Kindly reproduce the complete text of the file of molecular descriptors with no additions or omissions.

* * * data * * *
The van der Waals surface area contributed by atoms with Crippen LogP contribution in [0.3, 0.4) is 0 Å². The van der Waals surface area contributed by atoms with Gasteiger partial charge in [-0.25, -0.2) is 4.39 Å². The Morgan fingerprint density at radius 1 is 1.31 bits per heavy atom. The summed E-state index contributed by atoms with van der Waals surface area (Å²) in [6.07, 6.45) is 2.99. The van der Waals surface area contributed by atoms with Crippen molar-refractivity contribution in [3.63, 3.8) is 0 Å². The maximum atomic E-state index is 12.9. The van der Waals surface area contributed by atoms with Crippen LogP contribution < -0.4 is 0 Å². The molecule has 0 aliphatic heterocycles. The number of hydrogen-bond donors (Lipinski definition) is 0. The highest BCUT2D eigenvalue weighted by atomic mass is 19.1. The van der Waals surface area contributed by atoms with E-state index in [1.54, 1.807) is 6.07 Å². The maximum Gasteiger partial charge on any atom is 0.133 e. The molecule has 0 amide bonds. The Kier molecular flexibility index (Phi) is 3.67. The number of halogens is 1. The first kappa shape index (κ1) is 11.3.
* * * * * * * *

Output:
The van der Waals surface area contributed by atoms with Crippen LogP contribution in [0.3, 0.4) is 0 Å². The van der Waals surface area contributed by atoms with Gasteiger partial charge in [-0.25, -0.2) is 4.39 Å². The Morgan fingerprint density at radius 1 is 1.31 bits per heavy atom. The summed E-state index contributed by atoms with van der Waals surface area (Å²) in [6.07, 6.45) is 2.99. The van der Waals surface area contributed by atoms with Crippen molar-refractivity contribution in [3.63, 3.8) is 0 Å². The maximum atomic E-state index is 12.9. The van der Waals surface area contributed by atoms with Crippen LogP contribution < -0.4 is 0 Å². The molecule has 0 aliphatic heterocycles. The number of hydrogen-bond donors (Lipinski definition) is 0. The highest BCUT2D eigenvalue weighted by atomic mass is 19.1. The van der Waals surface area contributed by atoms with E-state index in [1.54, 1.807) is 6.07 Å². The maximum Gasteiger partial charge on any atom is 0.133 e. The molecule has 0 amide bonds. The Kier molecular flexibility index (Phi) is 3.67. The number of halogens is 1. The first kappa shape index (κ1) is 11.3.